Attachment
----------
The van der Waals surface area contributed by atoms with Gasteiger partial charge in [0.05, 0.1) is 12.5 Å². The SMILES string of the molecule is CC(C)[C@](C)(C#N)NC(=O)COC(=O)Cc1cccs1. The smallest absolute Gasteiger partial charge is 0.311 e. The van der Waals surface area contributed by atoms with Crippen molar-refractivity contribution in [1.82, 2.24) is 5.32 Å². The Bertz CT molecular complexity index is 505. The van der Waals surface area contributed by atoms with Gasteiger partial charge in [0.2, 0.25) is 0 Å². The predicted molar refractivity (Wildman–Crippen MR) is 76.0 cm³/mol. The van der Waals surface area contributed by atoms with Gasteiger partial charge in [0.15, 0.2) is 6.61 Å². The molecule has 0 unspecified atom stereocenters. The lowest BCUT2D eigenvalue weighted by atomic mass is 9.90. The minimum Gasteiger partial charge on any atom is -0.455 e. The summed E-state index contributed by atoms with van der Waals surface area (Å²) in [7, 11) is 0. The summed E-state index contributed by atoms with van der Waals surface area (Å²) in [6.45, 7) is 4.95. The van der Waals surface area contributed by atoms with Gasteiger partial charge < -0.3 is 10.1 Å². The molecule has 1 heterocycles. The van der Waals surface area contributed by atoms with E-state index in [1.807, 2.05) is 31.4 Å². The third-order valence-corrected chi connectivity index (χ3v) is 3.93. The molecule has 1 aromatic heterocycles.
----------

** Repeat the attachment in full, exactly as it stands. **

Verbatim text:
The van der Waals surface area contributed by atoms with Gasteiger partial charge in [0.05, 0.1) is 12.5 Å². The SMILES string of the molecule is CC(C)[C@](C)(C#N)NC(=O)COC(=O)Cc1cccs1. The smallest absolute Gasteiger partial charge is 0.311 e. The van der Waals surface area contributed by atoms with Crippen molar-refractivity contribution in [1.82, 2.24) is 5.32 Å². The Bertz CT molecular complexity index is 505. The van der Waals surface area contributed by atoms with Gasteiger partial charge in [0.2, 0.25) is 0 Å². The predicted molar refractivity (Wildman–Crippen MR) is 76.0 cm³/mol. The van der Waals surface area contributed by atoms with Gasteiger partial charge in [0.15, 0.2) is 6.61 Å². The molecule has 0 unspecified atom stereocenters. The lowest BCUT2D eigenvalue weighted by atomic mass is 9.90. The minimum Gasteiger partial charge on any atom is -0.455 e. The summed E-state index contributed by atoms with van der Waals surface area (Å²) in [7, 11) is 0. The summed E-state index contributed by atoms with van der Waals surface area (Å²) in [6.45, 7) is 4.95. The van der Waals surface area contributed by atoms with Gasteiger partial charge < -0.3 is 10.1 Å². The molecule has 1 heterocycles. The van der Waals surface area contributed by atoms with E-state index in [1.807, 2.05) is 31.4 Å². The third-order valence-corrected chi connectivity index (χ3v) is 3.93. The molecule has 1 aromatic heterocycles.